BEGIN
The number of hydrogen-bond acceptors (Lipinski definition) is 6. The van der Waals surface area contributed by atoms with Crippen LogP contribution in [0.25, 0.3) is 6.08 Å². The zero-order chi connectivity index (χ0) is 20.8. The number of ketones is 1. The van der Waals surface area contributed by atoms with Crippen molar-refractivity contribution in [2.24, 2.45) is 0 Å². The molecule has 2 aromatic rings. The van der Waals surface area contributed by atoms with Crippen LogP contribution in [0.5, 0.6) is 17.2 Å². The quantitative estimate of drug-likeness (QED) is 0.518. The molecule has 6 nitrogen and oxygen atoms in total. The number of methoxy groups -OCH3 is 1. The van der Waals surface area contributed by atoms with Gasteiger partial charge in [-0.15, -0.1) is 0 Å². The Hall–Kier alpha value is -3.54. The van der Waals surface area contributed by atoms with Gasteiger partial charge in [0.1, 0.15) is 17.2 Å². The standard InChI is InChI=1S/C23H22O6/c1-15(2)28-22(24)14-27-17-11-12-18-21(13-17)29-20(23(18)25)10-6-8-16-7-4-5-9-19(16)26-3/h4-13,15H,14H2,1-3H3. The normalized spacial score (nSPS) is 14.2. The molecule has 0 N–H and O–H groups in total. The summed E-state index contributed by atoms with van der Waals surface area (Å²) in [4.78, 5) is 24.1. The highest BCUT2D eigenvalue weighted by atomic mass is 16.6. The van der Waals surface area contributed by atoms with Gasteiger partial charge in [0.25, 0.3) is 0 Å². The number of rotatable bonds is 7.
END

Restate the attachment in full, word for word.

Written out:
The number of hydrogen-bond acceptors (Lipinski definition) is 6. The van der Waals surface area contributed by atoms with Crippen LogP contribution in [0.25, 0.3) is 6.08 Å². The zero-order chi connectivity index (χ0) is 20.8. The number of ketones is 1. The van der Waals surface area contributed by atoms with Crippen molar-refractivity contribution in [2.24, 2.45) is 0 Å². The molecule has 2 aromatic rings. The van der Waals surface area contributed by atoms with Crippen LogP contribution in [0.5, 0.6) is 17.2 Å². The quantitative estimate of drug-likeness (QED) is 0.518. The molecule has 6 nitrogen and oxygen atoms in total. The number of methoxy groups -OCH3 is 1. The van der Waals surface area contributed by atoms with Gasteiger partial charge in [-0.15, -0.1) is 0 Å². The Hall–Kier alpha value is -3.54. The van der Waals surface area contributed by atoms with Gasteiger partial charge in [0.1, 0.15) is 17.2 Å². The standard InChI is InChI=1S/C23H22O6/c1-15(2)28-22(24)14-27-17-11-12-18-21(13-17)29-20(23(18)25)10-6-8-16-7-4-5-9-19(16)26-3/h4-13,15H,14H2,1-3H3. The normalized spacial score (nSPS) is 14.2. The molecule has 0 N–H and O–H groups in total. The summed E-state index contributed by atoms with van der Waals surface area (Å²) in [4.78, 5) is 24.1. The highest BCUT2D eigenvalue weighted by atomic mass is 16.6. The van der Waals surface area contributed by atoms with Gasteiger partial charge in [0.25, 0.3) is 0 Å². The number of rotatable bonds is 7.